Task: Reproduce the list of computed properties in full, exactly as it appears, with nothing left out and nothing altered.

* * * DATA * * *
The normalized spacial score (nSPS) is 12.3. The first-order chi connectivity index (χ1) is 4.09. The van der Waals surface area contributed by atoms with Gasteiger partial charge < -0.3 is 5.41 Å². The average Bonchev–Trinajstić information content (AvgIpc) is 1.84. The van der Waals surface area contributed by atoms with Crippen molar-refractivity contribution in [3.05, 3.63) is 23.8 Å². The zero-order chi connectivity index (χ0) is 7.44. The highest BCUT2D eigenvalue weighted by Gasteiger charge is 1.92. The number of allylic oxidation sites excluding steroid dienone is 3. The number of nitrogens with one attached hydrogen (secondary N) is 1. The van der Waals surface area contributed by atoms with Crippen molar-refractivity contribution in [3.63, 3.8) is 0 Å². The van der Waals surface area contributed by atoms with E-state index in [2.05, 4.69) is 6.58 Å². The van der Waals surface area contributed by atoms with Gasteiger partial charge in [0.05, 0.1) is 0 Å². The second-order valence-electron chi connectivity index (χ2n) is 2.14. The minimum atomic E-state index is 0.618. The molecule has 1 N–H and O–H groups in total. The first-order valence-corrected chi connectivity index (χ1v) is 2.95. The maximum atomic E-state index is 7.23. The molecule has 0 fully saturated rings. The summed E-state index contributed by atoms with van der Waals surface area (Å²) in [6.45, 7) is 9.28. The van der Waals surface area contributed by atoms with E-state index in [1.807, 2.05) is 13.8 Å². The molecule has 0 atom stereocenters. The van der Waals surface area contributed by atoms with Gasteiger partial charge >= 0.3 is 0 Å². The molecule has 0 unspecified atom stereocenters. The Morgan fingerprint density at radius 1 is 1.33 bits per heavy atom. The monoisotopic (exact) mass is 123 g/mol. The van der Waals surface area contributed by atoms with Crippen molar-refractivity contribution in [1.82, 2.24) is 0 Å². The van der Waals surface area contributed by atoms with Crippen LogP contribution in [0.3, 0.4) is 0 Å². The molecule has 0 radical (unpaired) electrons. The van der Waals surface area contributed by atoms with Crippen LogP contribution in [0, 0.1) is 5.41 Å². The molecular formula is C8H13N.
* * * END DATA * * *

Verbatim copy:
The normalized spacial score (nSPS) is 12.3. The first-order chi connectivity index (χ1) is 4.09. The van der Waals surface area contributed by atoms with Gasteiger partial charge < -0.3 is 5.41 Å². The average Bonchev–Trinajstić information content (AvgIpc) is 1.84. The van der Waals surface area contributed by atoms with Crippen molar-refractivity contribution in [3.05, 3.63) is 23.8 Å². The zero-order chi connectivity index (χ0) is 7.44. The highest BCUT2D eigenvalue weighted by Gasteiger charge is 1.92. The number of allylic oxidation sites excluding steroid dienone is 3. The number of nitrogens with one attached hydrogen (secondary N) is 1. The van der Waals surface area contributed by atoms with Crippen molar-refractivity contribution in [3.63, 3.8) is 0 Å². The van der Waals surface area contributed by atoms with E-state index in [2.05, 4.69) is 6.58 Å². The van der Waals surface area contributed by atoms with Gasteiger partial charge in [0.05, 0.1) is 0 Å². The second-order valence-electron chi connectivity index (χ2n) is 2.14. The minimum atomic E-state index is 0.618. The molecule has 1 N–H and O–H groups in total. The first-order valence-corrected chi connectivity index (χ1v) is 2.95. The maximum atomic E-state index is 7.23. The molecule has 0 fully saturated rings. The summed E-state index contributed by atoms with van der Waals surface area (Å²) in [6.45, 7) is 9.28. The van der Waals surface area contributed by atoms with E-state index in [1.807, 2.05) is 13.8 Å². The molecule has 0 atom stereocenters. The van der Waals surface area contributed by atoms with Gasteiger partial charge >= 0.3 is 0 Å². The molecule has 0 unspecified atom stereocenters. The Morgan fingerprint density at radius 1 is 1.33 bits per heavy atom. The monoisotopic (exact) mass is 123 g/mol. The van der Waals surface area contributed by atoms with Crippen molar-refractivity contribution in [1.82, 2.24) is 0 Å². The van der Waals surface area contributed by atoms with Crippen LogP contribution in [0.3, 0.4) is 0 Å². The molecule has 0 radical (unpaired) electrons. The van der Waals surface area contributed by atoms with Crippen LogP contribution in [0, 0.1) is 5.41 Å². The molecular formula is C8H13N.